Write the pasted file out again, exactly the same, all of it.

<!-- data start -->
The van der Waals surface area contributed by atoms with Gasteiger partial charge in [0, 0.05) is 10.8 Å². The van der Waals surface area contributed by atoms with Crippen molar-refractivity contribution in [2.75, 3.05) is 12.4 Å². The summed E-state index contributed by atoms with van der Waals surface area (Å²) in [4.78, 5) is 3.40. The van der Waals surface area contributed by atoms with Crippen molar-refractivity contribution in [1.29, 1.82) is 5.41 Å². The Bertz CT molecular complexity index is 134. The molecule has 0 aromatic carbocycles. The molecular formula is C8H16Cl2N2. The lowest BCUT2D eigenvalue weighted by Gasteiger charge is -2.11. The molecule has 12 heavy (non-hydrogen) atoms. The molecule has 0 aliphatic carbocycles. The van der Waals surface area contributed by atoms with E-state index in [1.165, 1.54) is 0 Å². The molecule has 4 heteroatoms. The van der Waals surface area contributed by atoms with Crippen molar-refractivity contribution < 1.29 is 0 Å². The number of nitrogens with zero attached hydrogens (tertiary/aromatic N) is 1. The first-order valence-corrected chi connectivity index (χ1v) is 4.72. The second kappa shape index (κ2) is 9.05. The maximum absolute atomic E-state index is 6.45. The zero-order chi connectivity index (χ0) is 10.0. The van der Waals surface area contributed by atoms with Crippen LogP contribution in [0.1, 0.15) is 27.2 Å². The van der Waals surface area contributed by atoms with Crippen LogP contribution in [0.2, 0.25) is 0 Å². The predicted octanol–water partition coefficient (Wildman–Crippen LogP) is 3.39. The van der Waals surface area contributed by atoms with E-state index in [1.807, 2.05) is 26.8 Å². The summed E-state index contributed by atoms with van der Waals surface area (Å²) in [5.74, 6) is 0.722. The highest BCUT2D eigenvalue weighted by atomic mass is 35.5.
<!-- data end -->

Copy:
The van der Waals surface area contributed by atoms with Gasteiger partial charge in [0, 0.05) is 10.8 Å². The van der Waals surface area contributed by atoms with Crippen molar-refractivity contribution in [2.75, 3.05) is 12.4 Å². The summed E-state index contributed by atoms with van der Waals surface area (Å²) in [4.78, 5) is 3.40. The van der Waals surface area contributed by atoms with Crippen molar-refractivity contribution in [1.29, 1.82) is 5.41 Å². The Bertz CT molecular complexity index is 134. The molecule has 0 aromatic carbocycles. The molecular formula is C8H16Cl2N2. The lowest BCUT2D eigenvalue weighted by Gasteiger charge is -2.11. The molecule has 12 heavy (non-hydrogen) atoms. The molecule has 0 aliphatic carbocycles. The van der Waals surface area contributed by atoms with E-state index in [1.165, 1.54) is 0 Å². The molecule has 4 heteroatoms. The van der Waals surface area contributed by atoms with Crippen molar-refractivity contribution < 1.29 is 0 Å². The number of nitrogens with zero attached hydrogens (tertiary/aromatic N) is 1. The first-order valence-corrected chi connectivity index (χ1v) is 4.72. The second kappa shape index (κ2) is 9.05. The maximum absolute atomic E-state index is 6.45. The zero-order chi connectivity index (χ0) is 10.0. The van der Waals surface area contributed by atoms with Crippen LogP contribution in [0.1, 0.15) is 27.2 Å². The van der Waals surface area contributed by atoms with Crippen LogP contribution in [0.2, 0.25) is 0 Å². The predicted octanol–water partition coefficient (Wildman–Crippen LogP) is 3.39. The van der Waals surface area contributed by atoms with E-state index in [1.807, 2.05) is 26.8 Å². The summed E-state index contributed by atoms with van der Waals surface area (Å²) in [5.74, 6) is 0.722. The highest BCUT2D eigenvalue weighted by atomic mass is 35.5.